Armenian Genocide Manuscript Discovered in San Francisco

Carla Garapedian, left, shows the Mugerditchian manuscript to USC Shoah Foundation writer Robin Migdol, center, and Diana Hekimian. (Source: USC Shoah Foundation)
Carla Garapedian, left, shows the Mugerditchian manuscript to USC Shoah Foundation writer Robin Migdol, center, and Diana Hekimian. (Source: USC Shoah Foundation)

Carla Garapedian, left, shows the Mugerditchian manuscript to USC Shoah Foundation writer Robin Migdol, center, and Diana Hekimian. (Source: USC Shoah Foundation)

SAN FRANCISCO (USC Shoah Foundation)—When a cousin of Diana Hekimian’s in San Francisco mentioned that she had found an old manuscript in the basement of her apartment building two months ago, Hekimian didn’t know what to think.

Then she saw the manuscript. With its faded type, handwritten notes, and photographs taped to the pages, “it looked like a very important document,” she said. So, she brought it to the Armenian Film Foundation for help figuring out what it was.

Hekimian, a founding member of the Armenian Dramatic Arts Alliance and board member of the Armenian International Women’s Association, had actually just stumbled upon an original copy of one of the earliest reports of the 1915 genocide in Armenia: The Diyarbekir Massacres and Kurdish Atrocities. It was written by British Pro-Consul Thomas Mugerditchian and published in 1919.

People all over the world can get a personal glimpse into Mugerditchian’s life through the testimony of his daughter, Alice Mugerditchian Shipley, which is integrated into the Visual History Archive as part of USC Shoah Foundation’s Armenian Genocide testimony collection. The testimony was originally filmed by documentarian J. Michael Hagopian and collected by the Armenian Film Foundation.

The Mugerditchian family lived in comfort and prestige in Diyarbekir, Turkey, until World War I began and Alice, her mother and siblings were forced to flee. They attempted to stay alive in Kharpert (Harput) until finally deciding to escape through the mountains of Dersim and into Russian controlled Erzincan. Thomas Mugerditchian was still in Diyarbekir when he wrote his report and later served as a diplomat in Egypt. The family was finally reunited in California in 1921.

The Diyarbekir Massacres and Kurdish Atrocities is significant because it was one of the first written reports of violence committed against Armenian men, women and children in May 1914 leading up to the beginning of the Armenian Genocide in 1915, said Carla Garapedian, board member of the Armenian Film Foundation. The acts of violence and persecution against innocent civilians that Mugerditchian describes provide clues that a genocide was about to begin.

“You don’t suddenly attack a population,” Garapedian said.

Mugerditchian’s report is based on his own personal observations as well as accounts from four other witnesses.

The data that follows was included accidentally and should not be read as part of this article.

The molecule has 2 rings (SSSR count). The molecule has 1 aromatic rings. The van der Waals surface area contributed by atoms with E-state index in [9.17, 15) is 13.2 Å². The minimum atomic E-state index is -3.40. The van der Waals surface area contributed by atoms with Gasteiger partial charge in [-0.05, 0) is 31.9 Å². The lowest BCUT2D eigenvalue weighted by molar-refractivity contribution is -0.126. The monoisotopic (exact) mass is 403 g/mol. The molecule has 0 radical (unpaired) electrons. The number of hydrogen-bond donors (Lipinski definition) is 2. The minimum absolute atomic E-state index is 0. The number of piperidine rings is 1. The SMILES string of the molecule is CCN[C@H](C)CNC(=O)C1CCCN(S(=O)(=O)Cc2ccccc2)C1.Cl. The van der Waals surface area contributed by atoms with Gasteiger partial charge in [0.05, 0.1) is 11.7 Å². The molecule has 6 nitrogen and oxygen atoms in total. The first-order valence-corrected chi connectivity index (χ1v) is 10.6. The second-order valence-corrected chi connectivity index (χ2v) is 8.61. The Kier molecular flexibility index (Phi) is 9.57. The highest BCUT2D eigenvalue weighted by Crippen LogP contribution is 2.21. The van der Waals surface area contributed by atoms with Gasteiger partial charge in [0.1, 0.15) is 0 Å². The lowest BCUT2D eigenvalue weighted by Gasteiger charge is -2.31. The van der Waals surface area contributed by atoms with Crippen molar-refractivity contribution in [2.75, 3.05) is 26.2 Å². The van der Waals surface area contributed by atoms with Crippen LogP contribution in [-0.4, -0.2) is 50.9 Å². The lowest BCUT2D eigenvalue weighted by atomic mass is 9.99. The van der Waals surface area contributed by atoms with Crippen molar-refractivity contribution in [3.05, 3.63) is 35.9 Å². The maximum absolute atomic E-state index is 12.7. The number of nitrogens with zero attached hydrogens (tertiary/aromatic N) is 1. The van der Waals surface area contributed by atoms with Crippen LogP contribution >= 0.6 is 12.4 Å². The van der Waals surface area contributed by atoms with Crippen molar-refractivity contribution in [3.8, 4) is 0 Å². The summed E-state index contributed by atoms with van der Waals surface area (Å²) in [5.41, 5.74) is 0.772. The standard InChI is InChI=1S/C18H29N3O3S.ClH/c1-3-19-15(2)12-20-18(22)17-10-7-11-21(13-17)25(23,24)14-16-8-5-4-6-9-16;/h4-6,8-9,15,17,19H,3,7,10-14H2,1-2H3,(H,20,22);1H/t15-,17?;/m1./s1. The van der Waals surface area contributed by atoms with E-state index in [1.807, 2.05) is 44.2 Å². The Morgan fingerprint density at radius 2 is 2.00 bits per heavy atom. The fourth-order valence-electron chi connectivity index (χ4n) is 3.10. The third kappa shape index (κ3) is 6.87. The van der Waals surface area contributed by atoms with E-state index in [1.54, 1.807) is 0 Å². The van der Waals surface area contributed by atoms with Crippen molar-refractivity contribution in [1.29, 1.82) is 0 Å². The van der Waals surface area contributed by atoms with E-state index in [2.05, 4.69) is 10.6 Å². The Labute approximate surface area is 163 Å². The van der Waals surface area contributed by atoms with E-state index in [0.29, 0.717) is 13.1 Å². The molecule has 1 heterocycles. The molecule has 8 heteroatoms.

The book’s content is truly harrowing. Mugerditchian describes babies being thrown off bridges, entire village populations marched off into the desert and massacred, and rivers flowing red with blood from murdered civilians.

Mugerditchian compiled his report, made four carbon copies (one of which is Hekimian’s) and sent it to the U.S. State Department. It was published in 1919. In 2013, it was translated to English from the original Armenian; it can be purchased on Amazon.

In 1983, Shipley wrote her own memoir, We Walked, Then Ran, about her family’s story of survival. Hagopian interviewed her for his collection of Armenian Genocide survivor and witness testimonies in 1985.

Hekimian hopes to donate the manuscript to an Armenian cultural institution or museum.

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  1. Sylva~MD~poetry said:

    Another story from Dekranagerd (Diyarbakir)…

    Genocide Victims in My Family
    The story of our family. My grandfather, Mihran Dabbaghian (head of the customs department in Diyarbakir province), left for work and was never to be seen again. His uncle, Garabed Dabbaghian, famous lawyer/judge, given the short name Natick Effendi (“Mr. Speaker” in Turkish)—he and all his extended family where slaughtered in Diyarbakir. We still have the official papers (Called Tappo in Turkish) that state we are owners of many lands in Diyarbakir.
    Other related families are the Abrahamian (changed their surname to Sabri to save their life—we recently discovered that their real surname name was Abrahamian before the massacres of 1915), Chilingirian, Kazandjian, Ouzounian, Misakian, and Simsarian (owners of silk factory in Diyarbakir).
    My granduncle’s wife, Katrina, the only survivor from Yousif Karagulla’s family (feudal lord in Mardin), had a brother, Numan Karagulla, who was graduated from the medical school of Harvard (1905?), and married to an American woman named Stella. They raped his wife in front of him then slaughtered him, his wife, and their son Philip. The genocide survivors are American citizens. There are endless stories, so which one to tell?
    My father’s family in Baghdad never experienced the same situation. However, in Turkey, his two cousins (from the Ohanessian family) who were medical students in Vienna (Austria) vanished when they came home in April to Diyarbakir for
    the Easter holiday.
    From my poetry collection “A poetic soulshined of genocides” (2008)
    The poetry book includes poems …not only about Armenian genocide but many genocides …after our genocide…

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